Indeed, Dora. We should all stop and think.
(Oh dear. I can't believe that horribly annoying preschool show is what has given me insight into my problem.)
The problem with us crazy-woman-drivers is that we seldom stop and really think about something before we do it. It is not in our nature. We just swerve around cutting people off, blowing through "orange" lights (that's what I call it when yellow turns into red before you finish going under it!) and then have to give the obligatory "I'm sorry wave" every time we get honked at or someone flips us the bird.
The more I pondered this simple truth, the more I realized my failure to stop and think was behind pretty much every foolish thing that had happened to me today.
If I had stopped to think...
-I would not have worn white leggings and then given my son a piece of chocolate immediately afterward--guess whose brown fingerprints are all over mommy's pants?
-I would not have allowed Sammi to wear her "ring around the nosy" gamepiece to the bathroom--where she managed to drop a few rings into the used potty for mommy to fish out. Ewww.
-I have would made sure I had put the remote control back out of Bubba's reach before I left the room--I have just hours ago discovered that "someone" had purchased J.Edgar HD by pure luck of his random button pushing. (By the way, can anyone tell me if it was good? It expired before I actually got to watch it. Ha!)
-I would not have let my kids eat sloppy joes in the living room--I don't think additional explanation is needed here.
You see, you can fix stupid. You just can't be hasty. You have to take the time to (say it with me!) stop and think.
My husband has more patience than he likes to admit to having. (And not just because he is married to a lady who falls for scam websites.) He really is my man with the constant plan--so good at navigating through the roadblocks. That's probably why he's so good at his job. But as quick as he is to make decisions (and the right ones) when it comes to his work or our homelife, he is one of the slowest people ever in the checkout line. Why? Because he stops to ask questions. "Do you offer a military discount? No? Why not?" "Why do you need my zipcode and phone number at checkout? What is your company going to do with it?" "Why do I need to pay extra for the five-year extended warranty? Are you telling me my product is going to break in the next five years?"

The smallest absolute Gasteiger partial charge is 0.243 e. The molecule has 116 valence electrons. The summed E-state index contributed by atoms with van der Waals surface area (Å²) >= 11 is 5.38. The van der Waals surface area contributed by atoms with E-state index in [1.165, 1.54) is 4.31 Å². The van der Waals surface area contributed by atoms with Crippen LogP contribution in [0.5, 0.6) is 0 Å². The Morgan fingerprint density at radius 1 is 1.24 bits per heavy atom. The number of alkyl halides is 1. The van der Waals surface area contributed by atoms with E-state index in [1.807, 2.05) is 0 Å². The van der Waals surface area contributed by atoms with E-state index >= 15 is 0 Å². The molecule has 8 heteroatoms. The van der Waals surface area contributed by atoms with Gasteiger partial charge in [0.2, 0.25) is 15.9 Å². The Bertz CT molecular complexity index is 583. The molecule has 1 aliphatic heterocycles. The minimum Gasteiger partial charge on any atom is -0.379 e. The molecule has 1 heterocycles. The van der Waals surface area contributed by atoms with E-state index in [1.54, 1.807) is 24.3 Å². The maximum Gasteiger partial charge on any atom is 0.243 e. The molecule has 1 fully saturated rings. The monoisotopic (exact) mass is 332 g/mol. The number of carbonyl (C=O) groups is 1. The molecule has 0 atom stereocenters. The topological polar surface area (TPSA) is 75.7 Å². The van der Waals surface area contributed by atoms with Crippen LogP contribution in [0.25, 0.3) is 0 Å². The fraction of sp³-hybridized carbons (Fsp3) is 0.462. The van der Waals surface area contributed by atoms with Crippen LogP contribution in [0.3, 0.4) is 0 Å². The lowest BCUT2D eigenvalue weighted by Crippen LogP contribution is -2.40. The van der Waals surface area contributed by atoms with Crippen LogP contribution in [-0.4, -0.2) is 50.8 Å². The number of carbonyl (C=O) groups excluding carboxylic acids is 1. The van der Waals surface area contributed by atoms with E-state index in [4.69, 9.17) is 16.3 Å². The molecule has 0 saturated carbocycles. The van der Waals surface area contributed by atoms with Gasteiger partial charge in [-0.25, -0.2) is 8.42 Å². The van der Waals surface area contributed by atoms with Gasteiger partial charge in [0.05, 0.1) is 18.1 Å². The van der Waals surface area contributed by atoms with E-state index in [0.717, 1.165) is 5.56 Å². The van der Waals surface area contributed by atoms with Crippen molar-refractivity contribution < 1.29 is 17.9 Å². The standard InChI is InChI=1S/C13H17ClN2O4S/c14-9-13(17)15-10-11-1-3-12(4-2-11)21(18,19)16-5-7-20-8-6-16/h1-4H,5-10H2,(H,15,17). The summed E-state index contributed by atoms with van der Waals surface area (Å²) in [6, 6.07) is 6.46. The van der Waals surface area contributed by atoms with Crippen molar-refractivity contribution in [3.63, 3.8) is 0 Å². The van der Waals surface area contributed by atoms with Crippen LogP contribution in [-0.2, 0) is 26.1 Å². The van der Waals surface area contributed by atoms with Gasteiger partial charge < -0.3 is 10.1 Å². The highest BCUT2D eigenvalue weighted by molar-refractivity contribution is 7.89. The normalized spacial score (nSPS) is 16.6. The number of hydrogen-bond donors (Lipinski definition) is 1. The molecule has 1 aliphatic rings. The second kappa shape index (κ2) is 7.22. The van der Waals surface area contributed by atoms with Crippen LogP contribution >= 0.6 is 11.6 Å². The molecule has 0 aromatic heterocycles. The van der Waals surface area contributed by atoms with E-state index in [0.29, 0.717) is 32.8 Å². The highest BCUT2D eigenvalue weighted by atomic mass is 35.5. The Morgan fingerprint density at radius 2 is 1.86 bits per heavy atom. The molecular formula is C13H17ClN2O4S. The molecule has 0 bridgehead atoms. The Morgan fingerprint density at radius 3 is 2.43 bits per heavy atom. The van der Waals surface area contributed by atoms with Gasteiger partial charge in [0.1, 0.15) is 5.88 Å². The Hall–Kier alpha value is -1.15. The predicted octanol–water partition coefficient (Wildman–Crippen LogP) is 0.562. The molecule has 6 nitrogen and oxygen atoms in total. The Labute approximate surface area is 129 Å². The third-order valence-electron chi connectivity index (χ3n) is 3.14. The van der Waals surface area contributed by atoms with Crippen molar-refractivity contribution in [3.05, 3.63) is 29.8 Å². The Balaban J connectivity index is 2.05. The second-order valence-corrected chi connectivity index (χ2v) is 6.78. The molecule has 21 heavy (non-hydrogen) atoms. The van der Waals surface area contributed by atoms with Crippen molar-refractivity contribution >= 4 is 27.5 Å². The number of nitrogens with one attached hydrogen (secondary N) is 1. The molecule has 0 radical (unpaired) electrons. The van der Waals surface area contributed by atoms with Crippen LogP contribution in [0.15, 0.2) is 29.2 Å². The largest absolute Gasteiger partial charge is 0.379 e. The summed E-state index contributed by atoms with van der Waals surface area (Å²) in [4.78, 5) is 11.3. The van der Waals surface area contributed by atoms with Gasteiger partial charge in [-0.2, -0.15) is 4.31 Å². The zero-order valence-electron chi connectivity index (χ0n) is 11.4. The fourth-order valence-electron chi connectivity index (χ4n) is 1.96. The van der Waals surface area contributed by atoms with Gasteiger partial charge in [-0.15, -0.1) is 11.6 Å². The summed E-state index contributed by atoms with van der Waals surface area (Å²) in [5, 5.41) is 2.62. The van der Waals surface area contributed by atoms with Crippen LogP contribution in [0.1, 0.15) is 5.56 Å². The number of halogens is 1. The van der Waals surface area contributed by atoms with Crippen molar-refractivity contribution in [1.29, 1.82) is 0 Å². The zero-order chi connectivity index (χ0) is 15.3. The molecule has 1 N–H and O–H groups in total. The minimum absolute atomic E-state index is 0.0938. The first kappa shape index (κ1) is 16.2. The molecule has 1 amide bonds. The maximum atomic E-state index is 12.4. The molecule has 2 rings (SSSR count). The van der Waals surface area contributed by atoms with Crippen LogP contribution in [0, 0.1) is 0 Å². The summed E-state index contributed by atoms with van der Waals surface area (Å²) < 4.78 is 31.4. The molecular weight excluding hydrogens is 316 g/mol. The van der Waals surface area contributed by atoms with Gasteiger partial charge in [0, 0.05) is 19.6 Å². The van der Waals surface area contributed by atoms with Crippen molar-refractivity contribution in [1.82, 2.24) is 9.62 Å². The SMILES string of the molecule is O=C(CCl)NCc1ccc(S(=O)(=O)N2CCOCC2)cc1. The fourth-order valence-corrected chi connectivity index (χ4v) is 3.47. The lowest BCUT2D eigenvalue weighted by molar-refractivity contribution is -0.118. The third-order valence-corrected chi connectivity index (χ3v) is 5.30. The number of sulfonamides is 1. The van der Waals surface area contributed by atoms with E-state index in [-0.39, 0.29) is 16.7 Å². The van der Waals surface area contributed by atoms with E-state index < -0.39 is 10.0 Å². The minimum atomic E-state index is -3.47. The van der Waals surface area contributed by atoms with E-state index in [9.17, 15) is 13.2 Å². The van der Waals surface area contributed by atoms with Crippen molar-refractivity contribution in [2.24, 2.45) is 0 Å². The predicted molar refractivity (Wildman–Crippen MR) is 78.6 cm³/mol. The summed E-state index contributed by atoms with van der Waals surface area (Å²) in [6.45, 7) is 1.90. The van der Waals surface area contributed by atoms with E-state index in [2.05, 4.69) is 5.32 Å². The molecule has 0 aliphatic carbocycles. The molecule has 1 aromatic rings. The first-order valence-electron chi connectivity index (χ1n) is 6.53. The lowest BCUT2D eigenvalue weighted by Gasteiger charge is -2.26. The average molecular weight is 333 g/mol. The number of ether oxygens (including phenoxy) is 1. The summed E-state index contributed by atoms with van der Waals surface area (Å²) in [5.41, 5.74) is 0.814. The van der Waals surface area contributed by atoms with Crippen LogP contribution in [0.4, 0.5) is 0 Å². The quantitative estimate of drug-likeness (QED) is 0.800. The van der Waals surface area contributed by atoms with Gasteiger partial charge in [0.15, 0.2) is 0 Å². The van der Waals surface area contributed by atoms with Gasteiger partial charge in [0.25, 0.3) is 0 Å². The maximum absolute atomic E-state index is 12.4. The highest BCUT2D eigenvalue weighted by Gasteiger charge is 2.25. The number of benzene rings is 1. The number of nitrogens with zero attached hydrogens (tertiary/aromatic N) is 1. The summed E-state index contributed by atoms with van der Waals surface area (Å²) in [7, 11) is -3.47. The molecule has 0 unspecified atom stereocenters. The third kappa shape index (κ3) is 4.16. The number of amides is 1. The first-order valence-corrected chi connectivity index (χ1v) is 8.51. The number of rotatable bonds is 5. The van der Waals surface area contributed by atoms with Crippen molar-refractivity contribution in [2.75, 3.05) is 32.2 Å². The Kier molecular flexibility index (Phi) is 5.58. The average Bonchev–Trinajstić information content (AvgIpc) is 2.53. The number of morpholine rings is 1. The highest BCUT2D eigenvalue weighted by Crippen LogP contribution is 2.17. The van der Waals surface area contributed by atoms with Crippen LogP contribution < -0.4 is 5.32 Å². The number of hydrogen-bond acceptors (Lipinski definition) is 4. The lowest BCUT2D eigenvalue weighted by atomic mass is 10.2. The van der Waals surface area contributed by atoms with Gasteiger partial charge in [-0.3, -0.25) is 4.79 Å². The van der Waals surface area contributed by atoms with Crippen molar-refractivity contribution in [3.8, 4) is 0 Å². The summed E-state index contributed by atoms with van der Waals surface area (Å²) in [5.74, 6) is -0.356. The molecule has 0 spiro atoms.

People don't want us to stop and think about these things. They want to pressure us to rush through the lines so they can get our personal information (probably to sell to other companies) and pay extra money for services we don't need or forget to ask for a discount we deserve. They are totally taking advantage of the fact that we make stupid decisions when we're in a hurry.
And this is dangerous because it only takes an instant to make a stupid decision that sticks with you--like saying something hurtful, or posting a hateful status update, or getting into a car with someone who has been drinking, or falling for the deal that is too good to be true...crazy to think that one extra instant could just as easily prevent it.
Let's all stop the stupid. Let's all stop and think.
(And in a related note, don't be surprised if in the next few months if you receive a message from me that I have changed my phone number and email address--I wonder if imwithstupid is already taken at yahoo...sigh.)